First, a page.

My brother was/is stubborn, and probably figured a spanking was worth the pride he’d gain from standing his ground. He showed no signs of admitting to any wrong doing and he seemed prepared for the worst. [Which if I’m being honest, wasn’t more than a few weak spanks on the butt that we usually just shrugged off before going back to cartoons or video grames]
I was barely able to contain myself. The anticipation was palpable, as if I were on the edge of my seat at a space shuttle launch. Any second now, my father, who’s a second-degree black belt in karate, was going to blastoff like a Praying Mantis across the room and spank the hell out of my brother. I think was drooling at the thought and saliva was probably spilling out the corners of my mouth.
The room was still and both of them stood there frozen as if a gun had just gone off. I wondered who would move first, and then saw my father taking a step. Here was the moment I’d been patiently waiting for and before I knew it, my father had turned around, grabbed me by the arm, and started spanking me.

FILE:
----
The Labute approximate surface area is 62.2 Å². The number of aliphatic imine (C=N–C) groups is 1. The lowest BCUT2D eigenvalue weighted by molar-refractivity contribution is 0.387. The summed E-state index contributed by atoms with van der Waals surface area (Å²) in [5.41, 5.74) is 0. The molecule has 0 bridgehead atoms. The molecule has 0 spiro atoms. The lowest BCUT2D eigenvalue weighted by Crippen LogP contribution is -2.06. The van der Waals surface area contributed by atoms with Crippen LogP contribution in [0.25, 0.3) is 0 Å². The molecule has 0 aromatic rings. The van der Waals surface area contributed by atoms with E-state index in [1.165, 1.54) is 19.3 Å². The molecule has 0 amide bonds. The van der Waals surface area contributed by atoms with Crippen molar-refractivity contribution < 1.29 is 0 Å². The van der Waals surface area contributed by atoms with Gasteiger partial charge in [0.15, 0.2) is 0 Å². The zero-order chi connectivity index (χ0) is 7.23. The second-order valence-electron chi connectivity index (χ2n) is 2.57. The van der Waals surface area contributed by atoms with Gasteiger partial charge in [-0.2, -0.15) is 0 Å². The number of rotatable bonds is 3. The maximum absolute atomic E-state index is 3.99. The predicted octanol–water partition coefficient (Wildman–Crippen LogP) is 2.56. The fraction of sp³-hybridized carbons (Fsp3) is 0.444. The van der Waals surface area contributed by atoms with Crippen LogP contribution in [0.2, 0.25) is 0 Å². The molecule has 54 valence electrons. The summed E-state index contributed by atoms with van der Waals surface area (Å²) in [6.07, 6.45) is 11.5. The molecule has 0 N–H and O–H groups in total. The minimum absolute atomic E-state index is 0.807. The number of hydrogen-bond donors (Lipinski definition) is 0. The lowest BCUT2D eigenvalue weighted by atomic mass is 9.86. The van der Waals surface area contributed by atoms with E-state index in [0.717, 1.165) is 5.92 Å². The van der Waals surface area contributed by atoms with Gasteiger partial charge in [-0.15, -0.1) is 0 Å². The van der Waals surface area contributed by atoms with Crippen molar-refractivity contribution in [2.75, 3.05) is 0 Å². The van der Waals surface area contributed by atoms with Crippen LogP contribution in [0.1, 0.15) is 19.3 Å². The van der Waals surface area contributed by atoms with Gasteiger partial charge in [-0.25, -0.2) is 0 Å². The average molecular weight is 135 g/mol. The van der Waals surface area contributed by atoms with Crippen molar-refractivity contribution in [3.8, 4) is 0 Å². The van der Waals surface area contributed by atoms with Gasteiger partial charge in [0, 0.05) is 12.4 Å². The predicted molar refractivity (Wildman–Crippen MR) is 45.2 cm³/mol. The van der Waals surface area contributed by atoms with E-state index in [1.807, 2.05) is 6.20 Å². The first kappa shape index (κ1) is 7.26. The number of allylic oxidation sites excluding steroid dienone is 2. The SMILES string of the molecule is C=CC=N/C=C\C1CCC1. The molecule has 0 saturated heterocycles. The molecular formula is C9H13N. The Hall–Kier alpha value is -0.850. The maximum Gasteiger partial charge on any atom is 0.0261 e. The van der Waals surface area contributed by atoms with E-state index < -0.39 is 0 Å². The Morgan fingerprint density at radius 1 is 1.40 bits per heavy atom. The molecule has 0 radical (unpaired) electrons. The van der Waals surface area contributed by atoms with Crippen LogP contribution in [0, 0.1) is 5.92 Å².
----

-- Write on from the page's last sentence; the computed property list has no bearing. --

“What did I do? I didn’t do anything!” I screamed, trying my hardest to break free from his kung fu grip with little success.
A few seconds later, he’d stopped spanking me and let me go. I turned to him with a flush face and my instant recall tears coating my irresistible cheeks for what all good youngest children call “milking it.”
“Why did you do that dad?” I asked, rubbing my bum to give the full effect of having just been punished. “Aaron was the one in trouble.”